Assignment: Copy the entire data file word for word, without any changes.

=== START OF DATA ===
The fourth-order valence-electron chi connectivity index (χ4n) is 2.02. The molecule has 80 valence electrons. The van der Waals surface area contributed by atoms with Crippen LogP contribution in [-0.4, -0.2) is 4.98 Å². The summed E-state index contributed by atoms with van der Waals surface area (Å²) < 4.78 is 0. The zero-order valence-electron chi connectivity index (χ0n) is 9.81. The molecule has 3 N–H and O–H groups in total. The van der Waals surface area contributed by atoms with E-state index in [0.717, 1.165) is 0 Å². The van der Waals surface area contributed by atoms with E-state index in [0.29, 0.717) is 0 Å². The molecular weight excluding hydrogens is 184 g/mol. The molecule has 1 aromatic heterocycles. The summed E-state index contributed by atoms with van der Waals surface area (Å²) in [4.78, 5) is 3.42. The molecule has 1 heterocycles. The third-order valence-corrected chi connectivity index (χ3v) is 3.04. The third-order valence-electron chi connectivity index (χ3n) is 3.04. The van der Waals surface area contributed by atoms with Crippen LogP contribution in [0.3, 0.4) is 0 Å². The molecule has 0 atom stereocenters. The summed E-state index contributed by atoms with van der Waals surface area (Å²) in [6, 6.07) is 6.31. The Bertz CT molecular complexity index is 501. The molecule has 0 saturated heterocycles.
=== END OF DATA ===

The fourth-order valence-electron chi connectivity index (χ4n) is 2.02. The molecule has 80 valence electrons. The van der Waals surface area contributed by atoms with Crippen LogP contribution in [-0.4, -0.2) is 4.98 Å². The summed E-state index contributed by atoms with van der Waals surface area (Å²) < 4.78 is 0. The zero-order valence-electron chi connectivity index (χ0n) is 9.81. The molecule has 3 N–H and O–H groups in total. The van der Waals surface area contributed by atoms with E-state index in [0.717, 1.165) is 0 Å². The van der Waals surface area contributed by atoms with E-state index in [0.29, 0.717) is 0 Å². The molecular weight excluding hydrogens is 184 g/mol. The molecule has 1 aromatic heterocycles. The summed E-state index contributed by atoms with van der Waals surface area (Å²) in [4.78, 5) is 3.42. The molecule has 1 heterocycles. The third-order valence-corrected chi connectivity index (χ3v) is 3.04. The third-order valence-electron chi connectivity index (χ3n) is 3.04. The van der Waals surface area contributed by atoms with Crippen LogP contribution in [0.3, 0.4) is 0 Å². The molecule has 0 atom stereocenters. The summed E-state index contributed by atoms with van der Waals surface area (Å²) in [6, 6.07) is 6.31. The Bertz CT molecular complexity index is 501. The molecule has 0 saturated heterocycles.